War! What Is It Good For? | Ian Morris

Summary of: War! What Is It Good For?: Conflict and the Progress of Civilization from Primates to Robots
By: Ian Morris

Introduction

In ‘War! What Is It Good For?,’ author Ian Morris explores the paradoxical nature of warfare and its effects on the progress of civilization. This thought-provoking book discusses how military needs have driven humanity’s most important innovations, and how wars have led to the development of entire nations and states. Despite its destructive nature, war has historically prompted societies to improve organization, administration, and security within their borders. Through a deep dive into the history of conflict, Morris challenges common perceptions of war while presenting its surprising benefits in fostering advancements and stability in the long run.

The Dual Nature of War

War has brought about numerous destruction and despair, yet it is inextricably connected to innovation. Technological advancements driven by military needs have led to some of humanity’s most significant inventions. Bronze and iron, for example, are the results of military research. Wartime applications of gunpowder led to the discovery of new recipes that brought about even better ones. War also promotes competition among rival nations, which in turn leads to constantly evolving technologies. While technologies created for noble purposes can be applied to war’s ignoble ends, the reverse is also true.

The Paradox of Productive Wars

Wars can lead to the formation of larger groups and productive empires.

Wars are often seen as destructive forces that bring nothing but chaos, death, and destruction. However, wars have played a significant role in shaping human societies. Productive wars have created larger groups and led to the formation of empires, which ultimately created more stable societies with increased trade and less violence.

Human history is filled with conflicts that favored larger groups. As societies shifted from hunter-gatherer traditions to settled agriculture, conflicts over resources became inevitable. The larger groups emerged victorious and assimilated their former adversaries into their own culture and empire.

Great empires such as the Roman Empire, the Han Dynasty, the Mauryan-Empire in India, and the British Empire were all formed through war. These empires had positive consequences for the rest of the world, including increased stability, trade, and cultural exchange.

In a productive war, one group becomes larger, and the defeated group is either assimilated or adopts the winning group’s culture. While wars remain a paradox, they have played a crucial role in our history, leading to the formation of empires and ultimately contributing to more stable societies.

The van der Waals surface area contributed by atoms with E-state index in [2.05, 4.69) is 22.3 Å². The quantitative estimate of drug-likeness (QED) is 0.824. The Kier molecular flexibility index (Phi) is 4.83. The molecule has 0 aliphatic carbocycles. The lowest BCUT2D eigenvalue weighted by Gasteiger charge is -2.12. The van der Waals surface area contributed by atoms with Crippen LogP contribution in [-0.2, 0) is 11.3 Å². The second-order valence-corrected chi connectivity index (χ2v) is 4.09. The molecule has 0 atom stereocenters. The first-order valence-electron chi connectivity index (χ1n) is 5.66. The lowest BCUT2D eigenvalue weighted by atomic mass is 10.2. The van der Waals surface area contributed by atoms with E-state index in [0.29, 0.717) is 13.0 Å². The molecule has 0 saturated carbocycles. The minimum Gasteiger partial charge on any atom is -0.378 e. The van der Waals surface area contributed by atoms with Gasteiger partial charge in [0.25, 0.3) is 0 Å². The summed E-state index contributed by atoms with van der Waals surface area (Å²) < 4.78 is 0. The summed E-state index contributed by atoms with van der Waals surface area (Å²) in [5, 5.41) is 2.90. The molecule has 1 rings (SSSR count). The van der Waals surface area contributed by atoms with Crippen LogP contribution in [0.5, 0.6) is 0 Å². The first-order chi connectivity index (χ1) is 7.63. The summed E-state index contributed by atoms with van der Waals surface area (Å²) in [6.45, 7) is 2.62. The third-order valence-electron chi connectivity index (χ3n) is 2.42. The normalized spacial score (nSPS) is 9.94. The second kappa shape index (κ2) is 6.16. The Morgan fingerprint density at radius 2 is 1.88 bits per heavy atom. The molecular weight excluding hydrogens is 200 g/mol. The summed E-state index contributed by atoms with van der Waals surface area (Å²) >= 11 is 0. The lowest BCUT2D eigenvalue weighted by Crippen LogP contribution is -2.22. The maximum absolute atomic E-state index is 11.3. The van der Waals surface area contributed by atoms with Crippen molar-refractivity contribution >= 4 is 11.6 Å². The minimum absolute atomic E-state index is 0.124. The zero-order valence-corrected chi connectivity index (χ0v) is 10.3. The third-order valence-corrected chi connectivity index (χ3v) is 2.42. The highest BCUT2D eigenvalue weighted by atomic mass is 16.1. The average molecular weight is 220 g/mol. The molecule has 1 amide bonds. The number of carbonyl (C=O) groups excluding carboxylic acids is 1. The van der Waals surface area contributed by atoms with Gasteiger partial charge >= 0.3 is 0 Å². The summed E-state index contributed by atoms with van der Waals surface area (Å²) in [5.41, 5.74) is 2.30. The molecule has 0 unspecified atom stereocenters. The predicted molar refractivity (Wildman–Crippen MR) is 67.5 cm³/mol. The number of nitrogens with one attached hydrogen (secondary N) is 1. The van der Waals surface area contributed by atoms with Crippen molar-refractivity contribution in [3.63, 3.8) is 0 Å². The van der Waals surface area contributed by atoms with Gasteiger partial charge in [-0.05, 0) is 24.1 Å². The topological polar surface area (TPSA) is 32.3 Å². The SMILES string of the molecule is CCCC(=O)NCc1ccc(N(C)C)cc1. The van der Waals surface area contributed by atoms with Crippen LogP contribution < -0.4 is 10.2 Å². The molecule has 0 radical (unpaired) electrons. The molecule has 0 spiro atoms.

The Role of Violence in Progress

Violence and war are deeply rooted in our nature as evidenced by the behavior of our biological relatives. Anthropologists also note higher levels of violence within indigenous cultures, and history provides few examples of peaceful unification of states. Even our free markets rely on the threat of violence. As such, states work peacefully together only because of the looming threat of violence that compels them to abide by the law.

War: Catalyst for Societal Improvement

Wars drive innovation and force states to improve their organization and administration, resulting in societal progress.

Contrary to popular belief, war has a subtle but beneficial effect on society – it improves the organization and administration of states and leaders. Professional armies require a significant amount of funds that can only be raised by well-organized states. For instance, to raise money via taxation, a state must have a functioning bureaucracy that creates and runs complex governing organizations. Essentially, a fighting nation will fail early on if it can’t organize its troops and subjects.

The Red Queen Effect, named after the Red Queen in Lewis Carroll’s Through the Looking-Glass, is a phenomenon that spurs development in warring nations. No matter how great their inventions, organization, and fundraising, warring nations are constantly in competition with others whose innovations match or trump their own. This competitive environment supports new and better methods of warfare and drives innovation.

European states provide a historical example of how almost continual warfare resulted in constant innovation. Each military innovation from one state was countered by new methods of defending against it. This process led to the development of better cannons, which were then countered with better castle walls. Although European wars lasted for centuries and often had unclear victors, when these states sought to colonize other parts of the world, they had a tremendous military advantage. In conclusion, war drives innovation and fosters societal progress.

The Paradox of War

How war helps nations expand and organize to maintain safe trade is explored, and the impact on people residing within the nation’s borders is highlighted. Violence, when used to suppress trade, gives way to increased trade and new opportunities for prosperity. The need to succeed in war and maintain peace motivated states to standardize currency and trade laws, reducing the motivations behind violence. Hence, the paradox of war is that violent wars expand nations, and force them to organize if they want to have a chance of surviving, providing the means and motivation to quell violence and foster safety. This book delves deep into how trade, prosperity, and violence are inter-dependent on one another and how one factor stimulates or suppresses the others.

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